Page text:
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XU speakers discuss tragedy of Darfur region

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Thursday, February 26, 2009


By Carmen M. Hubbard

ST. FRANCIS DE SALES DEANERY — The future of Sudan — particularly the region of Darfur — and what Americans can do to spread awareness, was the topic of a recent discussion at Xavier University.

“The Tragedy of Darfur and Sudan” with guest speakers Omer Ismail and Simon Deng was held on Feb. 18 at XU’s Cintas Center. James Buchanan, director of the Edward B. Brueggeman Center for Dialogue, and Kathleen Smythe, associate professor of ethics, religion, society and history at Xavier, served as co-facilitators. Among the sponsors for the event were the Brueggeman Center, the Greater Cincinnati Advocates for Darfur Coalition, the National Underground Railroad Freedom Center and the American Jewish Committee.


“We have a chance to be the voice of the voiceless,” Deng told those gathered for the discussion. “I come from a country where slavery still exists.”

XU speakers discuss tragedy of Darfur region
A girl is seen in a camp for internally displaced people outside Kubum in Sudan’s violence-plagued Darfur region.

Deng was abducted by an Arab man and given as a gift to a relative to be a slave. He was nine-years-old at the time of his abduction and remained in captivity for three-and-a-half years. When his captors wanted to adopt him, they insisted he convert to Islam, but Deng refused.

“I refused to be converted to Islam,” said Deng, who is Catholic. “Islam and Arab are as one in Darfur. Everyone was Muslim but in the south, where they called to every single man to fight in the jihad and declared war on the Christians.”

Deng escaped his enslavement and later worked as a messenger for the Sudanese parliament. He has been most noted for his work to raise awareness about slavery and genocide. He has since become a U.S. citizen.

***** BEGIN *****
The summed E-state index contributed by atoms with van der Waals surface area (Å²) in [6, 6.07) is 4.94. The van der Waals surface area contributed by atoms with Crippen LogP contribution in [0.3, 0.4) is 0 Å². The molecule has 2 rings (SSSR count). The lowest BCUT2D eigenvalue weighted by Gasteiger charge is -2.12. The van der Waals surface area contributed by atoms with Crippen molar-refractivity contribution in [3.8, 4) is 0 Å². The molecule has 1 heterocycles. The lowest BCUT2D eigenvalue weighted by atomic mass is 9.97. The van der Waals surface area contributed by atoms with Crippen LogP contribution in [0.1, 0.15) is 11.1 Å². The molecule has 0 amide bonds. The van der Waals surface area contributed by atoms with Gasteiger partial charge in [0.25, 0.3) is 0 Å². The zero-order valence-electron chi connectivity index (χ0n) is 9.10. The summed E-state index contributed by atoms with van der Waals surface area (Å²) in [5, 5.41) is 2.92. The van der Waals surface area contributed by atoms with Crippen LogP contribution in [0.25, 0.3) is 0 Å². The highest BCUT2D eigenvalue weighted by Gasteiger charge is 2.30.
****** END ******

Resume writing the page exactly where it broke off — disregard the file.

In May 2005 Deng spoke before the U.N. Human Rights Commission in Switzerland. The following year he launched the Sudan Freedom Walk, which involved trekking 300 miles from the U.N. headquarters in New York City to the Capitol in Washington, D.C., where he met former President George W. Bush. The purpose of the walk was to call an end to slavery and genocide in Sudan. In May 2006 Deng participated in a humanitarian aid mission in southern Sudan and Darkur.

Deng reminded the audience of Dr. Martin Luther King Jr.’s message of “injustice anywhere is a threat to justice everywhere.”

Ismail is a Darfur refugee from western Sudan. He fled his homeland 20 years ago because of his political views. He is the co-founder of Darfur Peace and Development and the spokesman for the advocacy group called Darfur Union.

Given Sudan’s various religions, languages and dialects — most are Muslim and speak Arabic, Ismail said during the discussion the country’s problem has been lack of respect for such diversity.

In Darfur more than 2.75 million people have been displaced as the conflict enters its sixth year, according to Ismail. The conflict began in 2003 when two militia groups overthrew the Sudanese government and the genocide of civilians followed.

“I’d love to see the United States bring intervention (to Darfur and Sudan) but not like in Iraq,” Ismail said to the audience. “Put yourself in my place. If I’m drowning and you extend your arm to me, I don’t care if you’re white or black. If I ask their intention, they might drop me drop me back in.”

However, Ismail said such an intervention could solve one problem and create another.

In 1988 he served as operations manager of the U.N.’s Operation Life Line Sudan. Four years later, he worked for the United Nations in Somalia. Ismail also helped create a think tank called the Sudan Democratic Forum. He was a 2006-07 fellow at the Harvard Kennedy School Carr Center for Human Rights Policy. He currently works as a policy advisor for several agencies working in crisis management and conflict resolution in Africa.

“When we exhaust diplomacy efforts and are not talking, any option is off the table (to establish peace),” Ismail said. “Leave (the diplomacy efforts) to the policymakers. If we’re not satisfied, then they can do something else. I want to see a peace agreement that is sustainable.”

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